It started two weeks ago; I bought Mastering the Art of French Cooking at the used bookstore for $3.  In my innocence, I flipped through the pages and scanned a couple recipes.  The book was beyond my palate, so I closed the cover and removed it to my collection. I am the kind of person who buys wine by the box, and seldom uses it for gravy. I pick and spit delicate truffles, with no regard for rarity or price; a mushroom is a mushroom. That evening I settled into my chair for television and an Aunt Jemima breakfast sandwich with a slice of reheated Red Baron pizza, microwaved for an impromptu feast.

Later in the night as I slept, there was a high-pitched trill emanating from the kitchen.  I convinced myself it was a passing train although I don’t live near any tracks. I roll with a shiver and search for dreams.  Hours later the pots began to rattle and tattle, the pans shifted and clanked.  I had a sudden urge to braise beef bones into a clear broth and to eat fishes and snails gathered from the seas far from home. I arose, and wrapped in false bravado I searched.  Finding nothing, I went back to bed for a fretful toss and turn until dawn, blaming the dynamic dinner whose crusts and wrappers still occupied my trash.

Each night since, I search for slumber with a pounding heart and ears probing a tentative silence. Once I find sleep, there is a noise in my kitchen, followed with an enticing aroma I can’t identify. After a fortnight of fear and anticipation, I gave up my search, accepting I can never catch the hazy alchemist who prowls my kitchen. 

At daybreak, the constant clanking stops and I nap.  When I finally struggle forth, I discover a sink full of dishes and a large metal spoon resting near the stove evidence of the nocturnal intrusions.  Julia Child haunts my kitchen. She quietly judges me during the day and prowls at night.  I accept responsibility for buying the book and dismissing her lessons.  Out of desperation, I remove it from the shelves and return it to the kitchen counter where it belongs.  I open to a page, dust off my ramekins and encounter herbed baked eggs with thyme infused baguettes.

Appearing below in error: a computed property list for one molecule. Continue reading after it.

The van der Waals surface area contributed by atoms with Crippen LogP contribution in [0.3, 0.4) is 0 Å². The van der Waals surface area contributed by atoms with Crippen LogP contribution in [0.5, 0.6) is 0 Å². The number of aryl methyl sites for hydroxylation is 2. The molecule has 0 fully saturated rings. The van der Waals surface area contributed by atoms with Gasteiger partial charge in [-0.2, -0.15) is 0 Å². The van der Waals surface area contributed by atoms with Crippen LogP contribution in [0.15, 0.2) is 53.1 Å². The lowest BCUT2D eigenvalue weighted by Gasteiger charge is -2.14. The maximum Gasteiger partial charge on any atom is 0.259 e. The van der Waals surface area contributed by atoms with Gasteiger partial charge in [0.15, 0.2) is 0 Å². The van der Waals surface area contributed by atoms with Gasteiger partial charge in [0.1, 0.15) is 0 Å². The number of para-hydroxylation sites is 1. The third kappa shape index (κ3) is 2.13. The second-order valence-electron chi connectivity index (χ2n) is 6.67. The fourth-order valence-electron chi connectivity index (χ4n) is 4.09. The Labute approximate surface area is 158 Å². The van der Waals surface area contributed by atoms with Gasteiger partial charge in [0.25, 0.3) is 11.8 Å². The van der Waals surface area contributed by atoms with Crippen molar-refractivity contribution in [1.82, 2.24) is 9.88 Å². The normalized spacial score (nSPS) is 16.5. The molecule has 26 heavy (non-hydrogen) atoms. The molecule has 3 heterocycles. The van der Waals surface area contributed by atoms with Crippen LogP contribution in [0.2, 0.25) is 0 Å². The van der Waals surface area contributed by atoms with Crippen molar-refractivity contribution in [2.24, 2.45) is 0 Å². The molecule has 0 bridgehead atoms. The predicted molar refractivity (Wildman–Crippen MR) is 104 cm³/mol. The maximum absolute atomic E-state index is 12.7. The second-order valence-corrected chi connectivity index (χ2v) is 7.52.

Today I feast, tonight we rest.

The Shore of the Salish Sea

Salish Sea
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His tears flavor the salty sea as he stands silently on the shore, watching the clouds gather on the horizon.  A growing storm blocks out the sun, and he feels the electricity in the air.  A solitary man gazes out over the sea; his sobs blend with the distant thunder. 

John has worked since he was fifteen, driven by a need for recognition and approval.  He built a life on money and labor, defining his existence one success after another. Confidently, he believed there was plenty of time to meet a good woman and have 2.5 smart children.   He delayed his plans to see Paris and Egypt for one of the coming tomorrows, unaware that this day would be here so soon.  At this moment, shame rushes over him as he acknowledges he didn’t call his mother on her birthday.  Sure, his secretary sent a gift, but he was too busy to sign the card or take the minutes to talk to her. That is all she ever wanted.

Hope is gone, and John acknowledges that he is the real villain of his own life.  His whole existence has been putting success and money in front of the truly important things, waiting for enough time or more money.  The agony of regret is more intense than the pain that brought John to the salty shore of a billion tears.  The drive that made him famous so young was the same ambition that brought him here to this moment.  The tears dry with the recognition that it is too late, as he watches the small wooden boat approach in the distance.  Now he understands a donation to charity is an empty gesture when done for the press release. All that is left is a news announcement for a funeral, attended by people who never really knew him or cared.  A business will never miss him, and money doesn’t cry.  John feels a deep ache for a sincere emotion from someone who carries a ghost of resemblance.   Too late, everything is too late. He steps aboard the boat and pays the toll with the single coin found in his hand. His almost silent voice swears if he ever has a chance to return, time won’t be wasted on tomorrows.